I am a person with Type 1 Diabetes (T1D). Knowing certain up-to-date data about my body is essential for a tight schedule of multiple daily precise treatments. Hence my opinion on the question is, of course, biased. I consider myself a T1D Cyborg, as parts of my body functions have been replaced through technology. I wear a blood glucose sensor and an insulin pump 24/7. I let an algorithm on my phone decide whether to administer a hormone that could be lethal if incorrectly dosed. I benefit from both sensors (in this case, the CGM) and actors (the insulin pump) connected to my body, and being readable and writable through APIs. Regarding my chronic disease, my available human APIs are a blessing to me.
Recently, one of the CGM (continuous glucose monitor) manufacturer announced the availability of their sensors for sport. You could predict through monitoring blood glucose exactly when your body needs sugar to keep up performance and not fall into a dip triggered by low glucose levels. Another company dedicates its whole existence towards this hardware's API.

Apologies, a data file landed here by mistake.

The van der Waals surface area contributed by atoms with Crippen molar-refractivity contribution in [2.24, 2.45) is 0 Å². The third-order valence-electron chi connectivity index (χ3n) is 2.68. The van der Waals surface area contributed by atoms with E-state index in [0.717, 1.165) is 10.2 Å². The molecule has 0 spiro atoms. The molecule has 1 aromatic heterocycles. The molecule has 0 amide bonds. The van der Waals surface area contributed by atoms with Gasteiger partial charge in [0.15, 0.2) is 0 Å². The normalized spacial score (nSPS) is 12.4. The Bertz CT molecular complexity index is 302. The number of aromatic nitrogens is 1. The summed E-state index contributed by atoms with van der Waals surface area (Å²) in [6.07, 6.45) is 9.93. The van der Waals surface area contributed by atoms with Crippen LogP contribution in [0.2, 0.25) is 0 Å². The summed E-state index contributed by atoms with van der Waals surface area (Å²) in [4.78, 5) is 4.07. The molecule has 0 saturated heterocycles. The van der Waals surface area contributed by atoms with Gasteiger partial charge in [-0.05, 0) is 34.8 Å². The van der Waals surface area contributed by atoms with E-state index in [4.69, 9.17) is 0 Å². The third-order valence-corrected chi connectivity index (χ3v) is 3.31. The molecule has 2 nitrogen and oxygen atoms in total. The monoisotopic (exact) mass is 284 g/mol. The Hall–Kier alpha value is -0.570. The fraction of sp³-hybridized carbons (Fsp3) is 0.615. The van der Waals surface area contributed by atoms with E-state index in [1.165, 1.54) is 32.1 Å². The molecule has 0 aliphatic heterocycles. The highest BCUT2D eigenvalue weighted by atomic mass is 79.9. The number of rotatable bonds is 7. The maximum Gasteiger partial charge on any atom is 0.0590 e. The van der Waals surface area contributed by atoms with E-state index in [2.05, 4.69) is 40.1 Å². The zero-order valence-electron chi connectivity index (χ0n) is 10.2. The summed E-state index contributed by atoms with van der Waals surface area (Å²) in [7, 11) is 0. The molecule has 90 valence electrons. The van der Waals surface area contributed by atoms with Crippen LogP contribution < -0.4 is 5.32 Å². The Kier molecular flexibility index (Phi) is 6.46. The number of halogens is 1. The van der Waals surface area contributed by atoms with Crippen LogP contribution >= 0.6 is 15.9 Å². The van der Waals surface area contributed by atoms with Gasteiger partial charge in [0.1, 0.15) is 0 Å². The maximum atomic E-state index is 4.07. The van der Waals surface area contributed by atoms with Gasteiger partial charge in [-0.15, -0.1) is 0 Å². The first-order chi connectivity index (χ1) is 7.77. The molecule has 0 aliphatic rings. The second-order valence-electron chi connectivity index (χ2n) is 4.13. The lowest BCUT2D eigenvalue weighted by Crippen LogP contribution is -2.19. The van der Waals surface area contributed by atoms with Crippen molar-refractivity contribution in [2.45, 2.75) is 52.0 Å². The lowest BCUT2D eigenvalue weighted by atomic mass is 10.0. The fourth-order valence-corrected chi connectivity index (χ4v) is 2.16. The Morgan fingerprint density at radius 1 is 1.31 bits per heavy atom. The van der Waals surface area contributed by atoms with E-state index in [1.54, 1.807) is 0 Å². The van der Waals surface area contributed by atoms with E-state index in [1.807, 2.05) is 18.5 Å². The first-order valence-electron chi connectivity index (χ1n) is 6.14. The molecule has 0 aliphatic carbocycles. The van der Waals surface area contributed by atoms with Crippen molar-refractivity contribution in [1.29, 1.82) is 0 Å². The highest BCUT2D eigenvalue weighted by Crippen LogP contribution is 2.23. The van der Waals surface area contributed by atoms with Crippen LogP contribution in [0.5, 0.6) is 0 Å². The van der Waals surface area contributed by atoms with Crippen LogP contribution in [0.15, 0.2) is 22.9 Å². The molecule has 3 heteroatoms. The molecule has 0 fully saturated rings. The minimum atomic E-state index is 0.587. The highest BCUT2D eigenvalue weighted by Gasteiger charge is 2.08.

Your smartwatch knows your exact body functions, knows when you exercise, fall, sit too long (for whatever reason 💩) or are experiencing stress. All of this data is available through the respective apps or a central app on your platform, e.g. HealthKit on iOS.
It's definitely not a technical limitation to make the leap from sensors to actors. I did when I started using my insulin pump. People with a pace maker have an actor, that may be just as lethal as it is healthy. But these actors don't always need to be invasive to the body. You could think about skin patches for other hormones that reduce stress through dispensing a hormone, or maybe even only set free a certain fragrance that helps relief.
I understand people are ok with sensors, and shy away from actors in or on their body due to the invasiveness and potential security issues. There's a strong benefit for people with a (chronic) disease, and these patients are more willing to let technology invade their bodies if it helps ease the burden of their disease. For those people, security is often not an issue. But building trust would definitely help a general audience get more comfortable with the thought of using actors that could kill them.
(You could kill me if you knew the serial number of my insulin pump and did some reading. I don't spend too much time thinking about it. Just yet.)
How far away are we really away from human APIs in everyday life. And will it be a blessing? Or it it just another area of life that homo sapiens sapiens is trying to subdue? Please share your thoughts in the comments.